Belanger said she had not been able to find her daughter and was unable to tell her grandson about his mother's possible death.

"He knows his mother didn't come back," she said.

The fire was apparently touched off by fireworks moments after the '80s hard-rock band kicked off its show. A TV cameraman doing a story on nightclub safety recorded the unfolding disaster, beginning with the fireworks, followed seconds later by bright orange flames climbing curtains and soundproofing behind the stage. In moments, the stage was enveloped in a bright yellow haze; among those missing late Friday was guitarist Ty Longley.

Lead singer Jack Russell said he started dousing the fire with a water bottle but couldn't put it out. Then all the lights went out.

"All of a sudden I felt a lot of heat," Russell said. "I see the foam's on fire. . . . The next thing you know the whole place is in flames."

photo
[AP, Times art]
Sources: Associated Press; ESRI

At least 25 bodies were found near the club's front exit. Fire Chief Charles Hall said some victims were trampled.

"They tried to go out the same way they came in. That was the problem," Hall said. "They didn't use the other three fire exits."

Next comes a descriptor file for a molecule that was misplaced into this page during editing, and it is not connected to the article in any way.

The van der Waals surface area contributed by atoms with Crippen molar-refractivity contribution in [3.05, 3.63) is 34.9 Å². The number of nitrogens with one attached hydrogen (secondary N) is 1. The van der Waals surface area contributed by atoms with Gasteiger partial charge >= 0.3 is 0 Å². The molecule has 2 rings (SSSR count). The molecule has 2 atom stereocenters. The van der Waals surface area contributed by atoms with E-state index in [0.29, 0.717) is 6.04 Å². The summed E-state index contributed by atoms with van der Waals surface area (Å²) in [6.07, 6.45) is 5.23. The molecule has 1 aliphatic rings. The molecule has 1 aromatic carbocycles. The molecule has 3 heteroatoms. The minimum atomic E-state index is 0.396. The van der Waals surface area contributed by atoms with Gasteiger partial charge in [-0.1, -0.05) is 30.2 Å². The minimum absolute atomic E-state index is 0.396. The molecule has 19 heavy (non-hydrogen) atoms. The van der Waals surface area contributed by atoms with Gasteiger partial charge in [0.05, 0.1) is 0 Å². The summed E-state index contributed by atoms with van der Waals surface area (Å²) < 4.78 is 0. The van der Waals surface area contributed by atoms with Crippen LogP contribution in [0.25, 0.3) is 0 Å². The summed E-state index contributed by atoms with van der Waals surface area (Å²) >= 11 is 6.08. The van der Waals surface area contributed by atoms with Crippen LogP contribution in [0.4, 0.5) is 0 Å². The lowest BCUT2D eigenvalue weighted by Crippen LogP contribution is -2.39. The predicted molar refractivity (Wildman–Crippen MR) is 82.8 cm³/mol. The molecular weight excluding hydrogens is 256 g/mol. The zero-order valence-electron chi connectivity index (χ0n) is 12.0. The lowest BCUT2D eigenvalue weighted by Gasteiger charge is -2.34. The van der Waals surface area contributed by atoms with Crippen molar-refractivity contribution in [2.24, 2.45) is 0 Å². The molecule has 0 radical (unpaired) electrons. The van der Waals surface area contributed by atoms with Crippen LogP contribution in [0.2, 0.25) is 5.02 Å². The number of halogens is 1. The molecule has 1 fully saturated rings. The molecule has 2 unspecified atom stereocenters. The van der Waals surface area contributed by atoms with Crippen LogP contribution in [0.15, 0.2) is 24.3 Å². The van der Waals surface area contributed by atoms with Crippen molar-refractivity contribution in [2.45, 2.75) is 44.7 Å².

Fire officials said the club had passed a fire inspection Dec. 31, but didn't have a city permit for fireworks. The building, which is at least 60 years old, was not required to have a sprinkler system because of its small size.

The fireworks were used without permission, said Kathleen Hagerty, a lawyer representing club owners Michael and Jeffrey Derderian, who are brothers.

"No permission was ever requested by the band or its agents to use pyrotechnics at the Station, and no permission was ever given," she said.

Russell said the band's manager checked with the club before the show and that the use of fireworks was approved. Paul Woolnough, president of Great White's management company, also said tour manager Dan Biechele "always checks" with club officials before fireworks are used. Biechele could not be found for comment.

The owner of a well-known New Jersey nightclub said Great White failed to tell him they were using pyrotechnics for a Valentine's Day show.

"Our stage manager didn't even know it until it was done," said Domenic Santana, owner of the Stone Pony in Asbury Park. "My sound man freaked out because of the heat and everything, and they jeopardized the health and the safety of our patrons."

Concert organizers also said Great White used fireworks during a Feb. 7 show at the Pinellas Park Expo Center and a Feb. 13 show in Allentown, Pa., without discussing it with promoters or the venue.

Nearly 190 people were taken to hospitals in Rhode Island and Massachusetts, with burns, broken bones and complications from smoke inhalation. Victims ranged in age from teens to the late 30s.

The governor praised rescue workers for their professionalism at the emotional scene.

"Every time they bring someone out, they stop, take off their helmets, with the chaplain and they are praying over each individual person," Carcieri said.